Carey also talks about her unique relationship with time: "I don't know her."
Mariah Carey has been labeled a lot of things across her career. Things like the voice of a generation, the Queen of Christmas (though not copyrighted), and even a diva.
In a new interview with W Magazine, the elusive chanteuse shared her thoughts on that last label, which some see as having a negative connotation, and others see as a badge of honor. After all, VH1 wasn't trying to insult anyone with its "VH1 Divas" celebration.
Carey acknowledged that this "diva" aspect of her persona is "always what people see first." She even admitted, "Yes, I play into it." At the same time, she said that some of it is one hundred percent real.
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"What do you do if you grew up with an opera singer for a mother, who went to Juilliard and made her debut at Lincoln Center?" said Carey. "There’s just a certain amount that is going to emerge."
It's a combination of an "affectation," an instinctive "response" that she can't help, and "sometimes it's purposely done."
The iconic singer doesn't see it as a negative thing, either, as she recently told Paper Magazine. After admitting that she has diva moments, "and then people can't handle it," Carey admitted that she can get "a little intense."
Again, she said it's because of the influence of her mother. In fact, when people start throwing that word around about her, Carey can't help but think, "Honey, you don't know what a diva is, you didn't grow up with my mom."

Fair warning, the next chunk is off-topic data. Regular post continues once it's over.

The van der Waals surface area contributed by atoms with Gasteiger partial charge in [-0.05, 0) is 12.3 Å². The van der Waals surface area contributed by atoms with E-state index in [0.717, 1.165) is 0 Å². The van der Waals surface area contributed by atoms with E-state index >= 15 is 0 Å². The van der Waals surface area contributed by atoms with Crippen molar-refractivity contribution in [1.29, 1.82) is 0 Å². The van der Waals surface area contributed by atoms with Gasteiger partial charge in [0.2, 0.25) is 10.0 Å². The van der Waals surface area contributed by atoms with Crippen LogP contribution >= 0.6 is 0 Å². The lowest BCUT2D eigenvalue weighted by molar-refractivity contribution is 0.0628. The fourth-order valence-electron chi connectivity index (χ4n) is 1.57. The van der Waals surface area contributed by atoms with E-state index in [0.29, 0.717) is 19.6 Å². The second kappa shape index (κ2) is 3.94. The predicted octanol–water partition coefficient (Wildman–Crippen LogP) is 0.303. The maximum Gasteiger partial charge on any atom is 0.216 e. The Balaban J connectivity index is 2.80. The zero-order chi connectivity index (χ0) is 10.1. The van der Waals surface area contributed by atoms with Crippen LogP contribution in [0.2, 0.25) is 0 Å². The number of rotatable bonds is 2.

"I mean it as a compliment," Carey laughed. "I wouldn't be the person I am without experiencing that." She said that her own "diva" moments are her channeling her mother. And they're never meant to be disrespectful.
Elsewhere in the interview, Carey also talked about her elusive relationship with time, which she says doesn't really exist. "I don't acknowledge time," Carey said. "I don't know her."
The interview had previously explained that Carey said any topic was up for discussion, except for her age. She kept that unique perspective on time throughout, like when she said "we're celebrating 25 minutes of" her 1997 album "Butterfly."
When asked about that, Carey replied, "Yes, darling, each year is a minute, okay?" She then added with a laugh, "I told you, I don't acknowledge time!"
She may not acknowledge the passage of time, but Carey certainly acknowledges the time of year, with "All I Want for Christmas Is You" making its annual trek up the charts. Carey recently lost a legal bid to trademark "Queen of Christmas," per TMZ, but she's become the symbol of the season regardless.